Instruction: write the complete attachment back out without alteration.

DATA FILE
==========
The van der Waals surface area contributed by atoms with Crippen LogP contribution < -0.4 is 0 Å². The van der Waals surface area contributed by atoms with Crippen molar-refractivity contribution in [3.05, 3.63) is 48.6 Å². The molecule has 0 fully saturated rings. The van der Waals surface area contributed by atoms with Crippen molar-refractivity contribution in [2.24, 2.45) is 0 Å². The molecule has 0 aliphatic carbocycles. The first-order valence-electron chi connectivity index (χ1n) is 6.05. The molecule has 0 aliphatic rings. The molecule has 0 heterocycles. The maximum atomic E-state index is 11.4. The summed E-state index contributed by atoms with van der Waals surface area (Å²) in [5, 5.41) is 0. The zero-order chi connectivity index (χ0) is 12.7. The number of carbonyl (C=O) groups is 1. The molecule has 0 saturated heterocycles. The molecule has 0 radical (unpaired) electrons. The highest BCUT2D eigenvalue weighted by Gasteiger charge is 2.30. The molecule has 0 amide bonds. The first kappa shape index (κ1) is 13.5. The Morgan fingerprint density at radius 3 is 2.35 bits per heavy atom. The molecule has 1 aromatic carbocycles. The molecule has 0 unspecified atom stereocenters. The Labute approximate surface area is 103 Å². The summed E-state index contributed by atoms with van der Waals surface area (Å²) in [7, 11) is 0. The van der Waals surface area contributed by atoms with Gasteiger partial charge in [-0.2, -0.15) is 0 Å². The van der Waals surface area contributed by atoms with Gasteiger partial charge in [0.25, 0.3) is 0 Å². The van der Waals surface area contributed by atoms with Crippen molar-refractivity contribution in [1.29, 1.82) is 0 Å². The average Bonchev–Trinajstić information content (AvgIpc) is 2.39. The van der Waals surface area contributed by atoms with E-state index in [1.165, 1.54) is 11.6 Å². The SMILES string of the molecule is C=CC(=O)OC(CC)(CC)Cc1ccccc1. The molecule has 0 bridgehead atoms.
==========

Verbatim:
The van der Waals surface area contributed by atoms with Crippen LogP contribution < -0.4 is 0 Å². The van der Waals surface area contributed by atoms with Crippen molar-refractivity contribution in [3.05, 3.63) is 48.6 Å². The molecule has 0 fully saturated rings. The van der Waals surface area contributed by atoms with Crippen molar-refractivity contribution in [2.24, 2.45) is 0 Å². The molecule has 0 aliphatic carbocycles. The first-order valence-electron chi connectivity index (χ1n) is 6.05. The molecule has 0 aliphatic rings. The molecule has 0 heterocycles. The maximum atomic E-state index is 11.4. The summed E-state index contributed by atoms with van der Waals surface area (Å²) in [5, 5.41) is 0. The zero-order chi connectivity index (χ0) is 12.7. The number of carbonyl (C=O) groups is 1. The molecule has 0 saturated heterocycles. The molecule has 0 radical (unpaired) electrons. The highest BCUT2D eigenvalue weighted by Gasteiger charge is 2.30. The molecule has 0 amide bonds. The first kappa shape index (κ1) is 13.5. The Morgan fingerprint density at radius 3 is 2.35 bits per heavy atom. The molecule has 1 aromatic carbocycles. The molecule has 0 unspecified atom stereocenters. The Labute approximate surface area is 103 Å². The summed E-state index contributed by atoms with van der Waals surface area (Å²) in [7, 11) is 0. The van der Waals surface area contributed by atoms with Gasteiger partial charge in [-0.2, -0.15) is 0 Å². The van der Waals surface area contributed by atoms with Gasteiger partial charge in [0.25, 0.3) is 0 Å². The van der Waals surface area contributed by atoms with Crippen molar-refractivity contribution in [1.29, 1.82) is 0 Å². The average Bonchev–Trinajstić information content (AvgIpc) is 2.39. The van der Waals surface area contributed by atoms with E-state index in [1.165, 1.54) is 11.6 Å². The SMILES string of the molecule is C=CC(=O)OC(CC)(CC)Cc1ccccc1. The molecule has 0 bridgehead atoms.